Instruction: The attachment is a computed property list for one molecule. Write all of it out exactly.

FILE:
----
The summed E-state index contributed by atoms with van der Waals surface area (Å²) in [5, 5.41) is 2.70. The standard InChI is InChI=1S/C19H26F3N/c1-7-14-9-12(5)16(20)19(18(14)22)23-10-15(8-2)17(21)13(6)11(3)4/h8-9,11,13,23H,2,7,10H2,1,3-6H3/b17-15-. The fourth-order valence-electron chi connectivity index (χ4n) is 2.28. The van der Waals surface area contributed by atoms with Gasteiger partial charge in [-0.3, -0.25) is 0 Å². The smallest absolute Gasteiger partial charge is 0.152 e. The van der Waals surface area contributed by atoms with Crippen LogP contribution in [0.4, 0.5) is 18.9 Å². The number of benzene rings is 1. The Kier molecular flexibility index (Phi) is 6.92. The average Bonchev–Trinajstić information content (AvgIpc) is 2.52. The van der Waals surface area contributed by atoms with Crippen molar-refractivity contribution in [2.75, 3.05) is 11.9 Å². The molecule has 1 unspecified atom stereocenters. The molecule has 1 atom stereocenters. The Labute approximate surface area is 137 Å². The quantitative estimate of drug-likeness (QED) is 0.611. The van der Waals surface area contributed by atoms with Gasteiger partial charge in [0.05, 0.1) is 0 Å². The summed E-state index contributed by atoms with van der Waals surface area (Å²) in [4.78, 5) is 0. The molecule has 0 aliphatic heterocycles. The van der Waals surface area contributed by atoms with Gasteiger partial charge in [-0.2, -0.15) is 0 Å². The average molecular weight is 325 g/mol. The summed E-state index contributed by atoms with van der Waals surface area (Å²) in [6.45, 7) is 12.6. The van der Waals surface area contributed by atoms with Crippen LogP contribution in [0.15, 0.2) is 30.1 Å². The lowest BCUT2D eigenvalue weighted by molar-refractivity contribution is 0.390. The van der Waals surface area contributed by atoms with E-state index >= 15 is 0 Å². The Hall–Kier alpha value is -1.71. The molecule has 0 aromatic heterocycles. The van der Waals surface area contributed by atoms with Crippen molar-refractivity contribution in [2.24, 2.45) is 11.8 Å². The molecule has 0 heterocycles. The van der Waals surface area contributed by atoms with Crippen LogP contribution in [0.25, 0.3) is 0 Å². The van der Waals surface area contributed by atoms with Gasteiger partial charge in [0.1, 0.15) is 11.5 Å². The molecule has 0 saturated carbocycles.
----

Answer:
The summed E-state index contributed by atoms with van der Waals surface area (Å²) in [5, 5.41) is 2.70. The standard InChI is InChI=1S/C19H26F3N/c1-7-14-9-12(5)16(20)19(18(14)22)23-10-15(8-2)17(21)13(6)11(3)4/h8-9,11,13,23H,2,7,10H2,1,3-6H3/b17-15-. The fourth-order valence-electron chi connectivity index (χ4n) is 2.28. The van der Waals surface area contributed by atoms with Gasteiger partial charge in [-0.3, -0.25) is 0 Å². The smallest absolute Gasteiger partial charge is 0.152 e. The van der Waals surface area contributed by atoms with Crippen LogP contribution in [0.4, 0.5) is 18.9 Å². The number of benzene rings is 1. The Kier molecular flexibility index (Phi) is 6.92. The average Bonchev–Trinajstić information content (AvgIpc) is 2.52. The van der Waals surface area contributed by atoms with Crippen molar-refractivity contribution in [2.75, 3.05) is 11.9 Å². The molecule has 1 unspecified atom stereocenters. The molecule has 1 atom stereocenters. The Labute approximate surface area is 137 Å². The quantitative estimate of drug-likeness (QED) is 0.611. The van der Waals surface area contributed by atoms with Gasteiger partial charge in [0.05, 0.1) is 0 Å². The summed E-state index contributed by atoms with van der Waals surface area (Å²) in [4.78, 5) is 0. The molecule has 0 aliphatic heterocycles. The van der Waals surface area contributed by atoms with Gasteiger partial charge in [-0.2, -0.15) is 0 Å². The average molecular weight is 325 g/mol. The summed E-state index contributed by atoms with van der Waals surface area (Å²) in [6.45, 7) is 12.6. The van der Waals surface area contributed by atoms with Crippen LogP contribution in [0.15, 0.2) is 30.1 Å². The lowest BCUT2D eigenvalue weighted by molar-refractivity contribution is 0.390. The van der Waals surface area contributed by atoms with E-state index >= 15 is 0 Å². The Hall–Kier alpha value is -1.71. The molecule has 0 aromatic heterocycles. The van der Waals surface area contributed by atoms with Crippen molar-refractivity contribution in [2.24, 2.45) is 11.8 Å². The molecule has 0 heterocycles. The van der Waals surface area contributed by atoms with Crippen LogP contribution in [0.25, 0.3) is 0 Å². The van der Waals surface area contributed by atoms with Gasteiger partial charge in [0.1, 0.15) is 11.5 Å². The molecule has 0 saturated carbocycles.